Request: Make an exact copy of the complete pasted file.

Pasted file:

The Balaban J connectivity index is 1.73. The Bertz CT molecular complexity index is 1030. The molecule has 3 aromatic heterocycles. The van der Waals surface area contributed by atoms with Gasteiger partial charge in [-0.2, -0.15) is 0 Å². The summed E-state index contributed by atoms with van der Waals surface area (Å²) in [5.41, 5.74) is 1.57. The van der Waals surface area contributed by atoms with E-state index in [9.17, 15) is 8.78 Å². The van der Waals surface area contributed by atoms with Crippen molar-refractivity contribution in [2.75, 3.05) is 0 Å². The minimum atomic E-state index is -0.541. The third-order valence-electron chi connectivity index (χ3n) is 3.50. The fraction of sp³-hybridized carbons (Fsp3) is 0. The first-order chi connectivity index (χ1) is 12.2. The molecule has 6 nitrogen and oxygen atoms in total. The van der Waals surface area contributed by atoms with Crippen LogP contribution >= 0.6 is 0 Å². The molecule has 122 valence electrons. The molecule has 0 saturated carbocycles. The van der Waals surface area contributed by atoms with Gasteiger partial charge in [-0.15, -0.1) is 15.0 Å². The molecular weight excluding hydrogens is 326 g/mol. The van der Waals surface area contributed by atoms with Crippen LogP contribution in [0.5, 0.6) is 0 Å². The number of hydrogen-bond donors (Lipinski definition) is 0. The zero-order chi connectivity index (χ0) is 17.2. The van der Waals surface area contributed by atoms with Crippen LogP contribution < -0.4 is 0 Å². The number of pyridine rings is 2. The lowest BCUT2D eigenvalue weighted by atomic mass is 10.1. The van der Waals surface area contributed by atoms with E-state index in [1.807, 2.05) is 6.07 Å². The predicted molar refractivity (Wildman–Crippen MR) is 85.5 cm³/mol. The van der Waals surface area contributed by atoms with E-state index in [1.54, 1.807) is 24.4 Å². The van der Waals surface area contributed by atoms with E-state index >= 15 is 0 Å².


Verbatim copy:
The Balaban J connectivity index is 1.73. The Bertz CT molecular complexity index is 1030. The molecule has 3 aromatic heterocycles. The van der Waals surface area contributed by atoms with Gasteiger partial charge in [-0.2, -0.15) is 0 Å². The summed E-state index contributed by atoms with van der Waals surface area (Å²) in [5.41, 5.74) is 1.57. The van der Waals surface area contributed by atoms with E-state index in [9.17, 15) is 8.78 Å². The van der Waals surface area contributed by atoms with Crippen molar-refractivity contribution in [2.75, 3.05) is 0 Å². The minimum atomic E-state index is -0.541. The third-order valence-electron chi connectivity index (χ3n) is 3.50. The fraction of sp³-hybridized carbons (Fsp3) is 0. The first-order chi connectivity index (χ1) is 12.2. The molecule has 6 nitrogen and oxygen atoms in total. The van der Waals surface area contributed by atoms with Crippen LogP contribution >= 0.6 is 0 Å². The molecule has 122 valence electrons. The molecule has 0 saturated carbocycles. The van der Waals surface area contributed by atoms with Gasteiger partial charge in [-0.15, -0.1) is 15.0 Å². The molecular weight excluding hydrogens is 326 g/mol. The van der Waals surface area contributed by atoms with Crippen LogP contribution in [0.5, 0.6) is 0 Å². The number of hydrogen-bond donors (Lipinski definition) is 0. The zero-order chi connectivity index (χ0) is 17.2. The van der Waals surface area contributed by atoms with Crippen LogP contribution < -0.4 is 0 Å². The number of pyridine rings is 2. The lowest BCUT2D eigenvalue weighted by atomic mass is 10.1. The van der Waals surface area contributed by atoms with E-state index in [1.807, 2.05) is 6.07 Å². The predicted molar refractivity (Wildman–Crippen MR) is 85.5 cm³/mol. The van der Waals surface area contributed by atoms with E-state index in [1.54, 1.807) is 24.4 Å². The van der Waals surface area contributed by atoms with E-state index >= 15 is 0 Å².